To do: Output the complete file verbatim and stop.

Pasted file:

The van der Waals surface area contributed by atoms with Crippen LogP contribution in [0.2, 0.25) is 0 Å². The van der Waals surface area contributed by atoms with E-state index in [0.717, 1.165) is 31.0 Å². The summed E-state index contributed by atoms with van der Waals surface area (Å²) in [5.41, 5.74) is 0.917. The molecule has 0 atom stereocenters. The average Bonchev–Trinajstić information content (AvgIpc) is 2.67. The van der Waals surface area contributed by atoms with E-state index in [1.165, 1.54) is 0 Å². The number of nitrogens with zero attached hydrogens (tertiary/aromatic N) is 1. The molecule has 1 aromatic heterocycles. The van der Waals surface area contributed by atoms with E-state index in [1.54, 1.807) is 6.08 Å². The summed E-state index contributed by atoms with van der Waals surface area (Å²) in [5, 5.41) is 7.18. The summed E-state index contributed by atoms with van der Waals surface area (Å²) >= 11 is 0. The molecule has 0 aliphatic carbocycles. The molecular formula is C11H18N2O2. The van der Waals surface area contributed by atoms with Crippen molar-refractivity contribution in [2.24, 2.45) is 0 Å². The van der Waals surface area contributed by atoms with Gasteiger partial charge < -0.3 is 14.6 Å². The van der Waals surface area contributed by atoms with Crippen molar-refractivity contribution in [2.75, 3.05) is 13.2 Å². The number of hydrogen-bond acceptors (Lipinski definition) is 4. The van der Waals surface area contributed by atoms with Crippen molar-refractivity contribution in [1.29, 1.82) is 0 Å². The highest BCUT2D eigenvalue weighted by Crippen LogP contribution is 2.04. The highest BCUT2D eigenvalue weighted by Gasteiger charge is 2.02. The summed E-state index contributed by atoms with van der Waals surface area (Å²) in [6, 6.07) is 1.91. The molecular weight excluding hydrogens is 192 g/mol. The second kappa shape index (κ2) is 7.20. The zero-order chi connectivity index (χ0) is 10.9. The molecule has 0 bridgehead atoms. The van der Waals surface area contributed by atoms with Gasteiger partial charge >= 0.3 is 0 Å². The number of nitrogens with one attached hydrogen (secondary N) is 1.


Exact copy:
The van der Waals surface area contributed by atoms with Crippen LogP contribution in [0.2, 0.25) is 0 Å². The van der Waals surface area contributed by atoms with E-state index in [0.717, 1.165) is 31.0 Å². The summed E-state index contributed by atoms with van der Waals surface area (Å²) in [5.41, 5.74) is 0.917. The molecule has 0 atom stereocenters. The average Bonchev–Trinajstić information content (AvgIpc) is 2.67. The van der Waals surface area contributed by atoms with E-state index in [1.165, 1.54) is 0 Å². The number of nitrogens with zero attached hydrogens (tertiary/aromatic N) is 1. The molecule has 1 aromatic heterocycles. The van der Waals surface area contributed by atoms with E-state index in [1.54, 1.807) is 6.08 Å². The summed E-state index contributed by atoms with van der Waals surface area (Å²) in [5, 5.41) is 7.18. The summed E-state index contributed by atoms with van der Waals surface area (Å²) >= 11 is 0. The molecule has 0 aliphatic carbocycles. The molecular formula is C11H18N2O2. The van der Waals surface area contributed by atoms with Crippen molar-refractivity contribution in [2.24, 2.45) is 0 Å². The van der Waals surface area contributed by atoms with Gasteiger partial charge < -0.3 is 14.6 Å². The van der Waals surface area contributed by atoms with Crippen molar-refractivity contribution in [2.75, 3.05) is 13.2 Å². The number of hydrogen-bond acceptors (Lipinski definition) is 4. The van der Waals surface area contributed by atoms with Crippen molar-refractivity contribution in [1.29, 1.82) is 0 Å². The highest BCUT2D eigenvalue weighted by Crippen LogP contribution is 2.04. The highest BCUT2D eigenvalue weighted by Gasteiger charge is 2.02. The summed E-state index contributed by atoms with van der Waals surface area (Å²) in [6, 6.07) is 1.91. The molecular weight excluding hydrogens is 192 g/mol. The second kappa shape index (κ2) is 7.20. The zero-order chi connectivity index (χ0) is 10.9. The molecule has 0 bridgehead atoms. The van der Waals surface area contributed by atoms with Gasteiger partial charge >= 0.3 is 0 Å². The number of nitrogens with one attached hydrogen (secondary N) is 1.